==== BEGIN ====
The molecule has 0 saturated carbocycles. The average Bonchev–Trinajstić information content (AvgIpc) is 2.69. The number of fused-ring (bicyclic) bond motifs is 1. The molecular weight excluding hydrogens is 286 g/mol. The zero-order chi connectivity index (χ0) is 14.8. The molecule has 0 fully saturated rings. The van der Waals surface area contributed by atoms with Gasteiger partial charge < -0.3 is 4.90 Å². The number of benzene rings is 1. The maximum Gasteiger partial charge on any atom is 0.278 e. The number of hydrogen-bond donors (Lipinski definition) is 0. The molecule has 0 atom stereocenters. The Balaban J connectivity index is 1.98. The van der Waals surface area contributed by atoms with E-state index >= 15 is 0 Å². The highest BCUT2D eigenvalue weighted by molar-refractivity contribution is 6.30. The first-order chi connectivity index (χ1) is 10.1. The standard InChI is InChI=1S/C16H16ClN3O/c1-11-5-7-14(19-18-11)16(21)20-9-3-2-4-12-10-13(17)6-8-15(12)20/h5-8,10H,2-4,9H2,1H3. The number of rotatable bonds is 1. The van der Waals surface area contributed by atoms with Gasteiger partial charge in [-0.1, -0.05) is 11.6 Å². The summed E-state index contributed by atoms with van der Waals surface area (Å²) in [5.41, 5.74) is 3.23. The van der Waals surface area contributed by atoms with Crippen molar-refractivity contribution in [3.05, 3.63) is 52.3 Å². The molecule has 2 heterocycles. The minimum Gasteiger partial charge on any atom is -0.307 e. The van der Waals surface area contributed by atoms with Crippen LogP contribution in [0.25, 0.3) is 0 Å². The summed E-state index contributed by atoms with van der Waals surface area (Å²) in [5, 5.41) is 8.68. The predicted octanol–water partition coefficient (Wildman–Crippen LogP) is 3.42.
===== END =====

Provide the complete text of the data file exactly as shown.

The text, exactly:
The molecule has 0 saturated carbocycles. The average Bonchev–Trinajstić information content (AvgIpc) is 2.69. The number of fused-ring (bicyclic) bond motifs is 1. The molecular weight excluding hydrogens is 286 g/mol. The zero-order chi connectivity index (χ0) is 14.8. The molecule has 0 fully saturated rings. The van der Waals surface area contributed by atoms with Gasteiger partial charge < -0.3 is 4.90 Å². The number of benzene rings is 1. The maximum Gasteiger partial charge on any atom is 0.278 e. The number of hydrogen-bond donors (Lipinski definition) is 0. The molecule has 0 atom stereocenters. The Balaban J connectivity index is 1.98. The van der Waals surface area contributed by atoms with E-state index >= 15 is 0 Å². The highest BCUT2D eigenvalue weighted by molar-refractivity contribution is 6.30. The first-order chi connectivity index (χ1) is 10.1. The standard InChI is InChI=1S/C16H16ClN3O/c1-11-5-7-14(19-18-11)16(21)20-9-3-2-4-12-10-13(17)6-8-15(12)20/h5-8,10H,2-4,9H2,1H3. The number of rotatable bonds is 1. The van der Waals surface area contributed by atoms with Gasteiger partial charge in [-0.1, -0.05) is 11.6 Å². The summed E-state index contributed by atoms with van der Waals surface area (Å²) in [5.41, 5.74) is 3.23. The van der Waals surface area contributed by atoms with Crippen molar-refractivity contribution in [3.05, 3.63) is 52.3 Å². The molecule has 2 heterocycles. The minimum Gasteiger partial charge on any atom is -0.307 e. The van der Waals surface area contributed by atoms with Crippen LogP contribution in [0.25, 0.3) is 0 Å². The summed E-state index contributed by atoms with van der Waals surface area (Å²) in [5, 5.41) is 8.68. The predicted octanol–water partition coefficient (Wildman–Crippen LogP) is 3.42.